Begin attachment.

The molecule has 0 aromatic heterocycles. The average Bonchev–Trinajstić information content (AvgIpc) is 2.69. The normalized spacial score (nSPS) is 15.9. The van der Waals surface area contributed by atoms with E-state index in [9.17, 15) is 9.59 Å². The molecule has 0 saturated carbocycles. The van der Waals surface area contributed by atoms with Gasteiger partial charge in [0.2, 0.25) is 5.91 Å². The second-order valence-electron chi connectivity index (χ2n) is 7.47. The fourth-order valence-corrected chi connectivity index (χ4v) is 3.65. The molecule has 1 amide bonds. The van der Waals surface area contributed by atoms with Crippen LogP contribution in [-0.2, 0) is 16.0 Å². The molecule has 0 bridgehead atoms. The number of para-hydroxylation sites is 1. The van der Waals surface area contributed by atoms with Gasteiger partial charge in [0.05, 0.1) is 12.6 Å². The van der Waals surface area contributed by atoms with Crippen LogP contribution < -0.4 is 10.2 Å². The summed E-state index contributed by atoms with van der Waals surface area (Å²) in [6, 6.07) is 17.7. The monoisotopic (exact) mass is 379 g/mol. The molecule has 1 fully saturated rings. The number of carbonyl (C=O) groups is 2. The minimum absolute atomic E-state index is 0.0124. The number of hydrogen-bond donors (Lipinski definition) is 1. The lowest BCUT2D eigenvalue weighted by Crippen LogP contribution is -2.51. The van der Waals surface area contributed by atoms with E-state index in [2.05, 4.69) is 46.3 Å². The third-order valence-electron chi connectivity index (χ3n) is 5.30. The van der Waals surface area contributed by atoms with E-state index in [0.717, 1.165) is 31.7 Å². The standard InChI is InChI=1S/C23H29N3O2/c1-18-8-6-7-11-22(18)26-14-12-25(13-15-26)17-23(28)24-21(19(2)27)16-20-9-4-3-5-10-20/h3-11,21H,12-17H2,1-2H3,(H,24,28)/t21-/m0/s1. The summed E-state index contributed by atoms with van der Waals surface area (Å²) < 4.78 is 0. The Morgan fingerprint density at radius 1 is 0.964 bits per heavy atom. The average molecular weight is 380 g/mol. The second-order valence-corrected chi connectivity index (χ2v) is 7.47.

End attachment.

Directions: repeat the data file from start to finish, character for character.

The molecule has 0 aromatic heterocycles. The average Bonchev–Trinajstić information content (AvgIpc) is 2.69. The normalized spacial score (nSPS) is 15.9. The van der Waals surface area contributed by atoms with E-state index in [9.17, 15) is 9.59 Å². The molecule has 0 saturated carbocycles. The van der Waals surface area contributed by atoms with Gasteiger partial charge in [0.2, 0.25) is 5.91 Å². The second-order valence-electron chi connectivity index (χ2n) is 7.47. The fourth-order valence-corrected chi connectivity index (χ4v) is 3.65. The molecule has 1 amide bonds. The van der Waals surface area contributed by atoms with Crippen LogP contribution in [-0.2, 0) is 16.0 Å². The molecule has 0 bridgehead atoms. The number of para-hydroxylation sites is 1. The van der Waals surface area contributed by atoms with Gasteiger partial charge in [0.05, 0.1) is 12.6 Å². The van der Waals surface area contributed by atoms with Crippen LogP contribution < -0.4 is 10.2 Å². The summed E-state index contributed by atoms with van der Waals surface area (Å²) in [6, 6.07) is 17.7. The monoisotopic (exact) mass is 379 g/mol. The molecule has 1 fully saturated rings. The number of carbonyl (C=O) groups is 2. The minimum absolute atomic E-state index is 0.0124. The number of hydrogen-bond donors (Lipinski definition) is 1. The lowest BCUT2D eigenvalue weighted by Crippen LogP contribution is -2.51. The van der Waals surface area contributed by atoms with E-state index in [2.05, 4.69) is 46.3 Å². The third-order valence-electron chi connectivity index (χ3n) is 5.30. The van der Waals surface area contributed by atoms with E-state index in [0.717, 1.165) is 31.7 Å². The standard InChI is InChI=1S/C23H29N3O2/c1-18-8-6-7-11-22(18)26-14-12-25(13-15-26)17-23(28)24-21(19(2)27)16-20-9-4-3-5-10-20/h3-11,21H,12-17H2,1-2H3,(H,24,28)/t21-/m0/s1. The summed E-state index contributed by atoms with van der Waals surface area (Å²) < 4.78 is 0. The Morgan fingerprint density at radius 1 is 0.964 bits per heavy atom. The average molecular weight is 380 g/mol. The second-order valence-corrected chi connectivity index (χ2v) is 7.47.